More education, preparation and investment planning can help companies be primed for successful implementation of cognitive cybersecurity solutions.

Making Cognitive Security a Reality

These survey results showed that cognitive security is a necessary next step for many security professionals attempting to keep up with massive amounts of threat data and protect their companies in an increasingly challenging threat environment. There is just too much data for humans to parse, and response times need to be as rapid as possible. Creating tools that will help augment the intelligence and capabilities of security analysts — rather than simply giving them more information to digest — will be critical in the uphill battle against cybercrime.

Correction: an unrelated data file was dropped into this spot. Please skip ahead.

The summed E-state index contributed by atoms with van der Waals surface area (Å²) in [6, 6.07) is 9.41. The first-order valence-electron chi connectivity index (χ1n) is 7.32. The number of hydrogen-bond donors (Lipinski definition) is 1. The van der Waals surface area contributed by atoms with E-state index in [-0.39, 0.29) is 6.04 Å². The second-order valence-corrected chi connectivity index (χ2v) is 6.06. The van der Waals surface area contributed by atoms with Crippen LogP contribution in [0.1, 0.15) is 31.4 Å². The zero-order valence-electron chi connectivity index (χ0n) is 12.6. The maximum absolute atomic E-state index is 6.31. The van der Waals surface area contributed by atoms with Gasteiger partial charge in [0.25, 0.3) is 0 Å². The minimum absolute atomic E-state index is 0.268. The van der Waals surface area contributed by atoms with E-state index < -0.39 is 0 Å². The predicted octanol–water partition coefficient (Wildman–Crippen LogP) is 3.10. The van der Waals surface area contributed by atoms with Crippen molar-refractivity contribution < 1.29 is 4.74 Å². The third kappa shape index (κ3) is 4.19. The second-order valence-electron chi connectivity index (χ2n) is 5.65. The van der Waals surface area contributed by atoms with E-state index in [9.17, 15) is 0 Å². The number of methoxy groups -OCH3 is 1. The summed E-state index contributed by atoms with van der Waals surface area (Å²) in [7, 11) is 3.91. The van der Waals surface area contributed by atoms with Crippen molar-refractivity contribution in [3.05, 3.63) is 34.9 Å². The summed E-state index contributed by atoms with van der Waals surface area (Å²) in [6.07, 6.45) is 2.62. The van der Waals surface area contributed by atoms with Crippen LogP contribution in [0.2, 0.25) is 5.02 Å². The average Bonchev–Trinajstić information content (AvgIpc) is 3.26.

Although it’s not a silver bullet, automation and cognitive security are part of an evolution necessary to solve some of the biggest security challenges today and in the future. As we continue forward, we need to evaluate use cases and determine together how cognitive technologies can integrate into day-to-day security operations to address our security challenges in a new and better way.

To learn more, read the complete report on cognitive security and watch the on-demand webinar, “Cybersecurity in the Cognitive Era: Priming Your Digital Immune System.”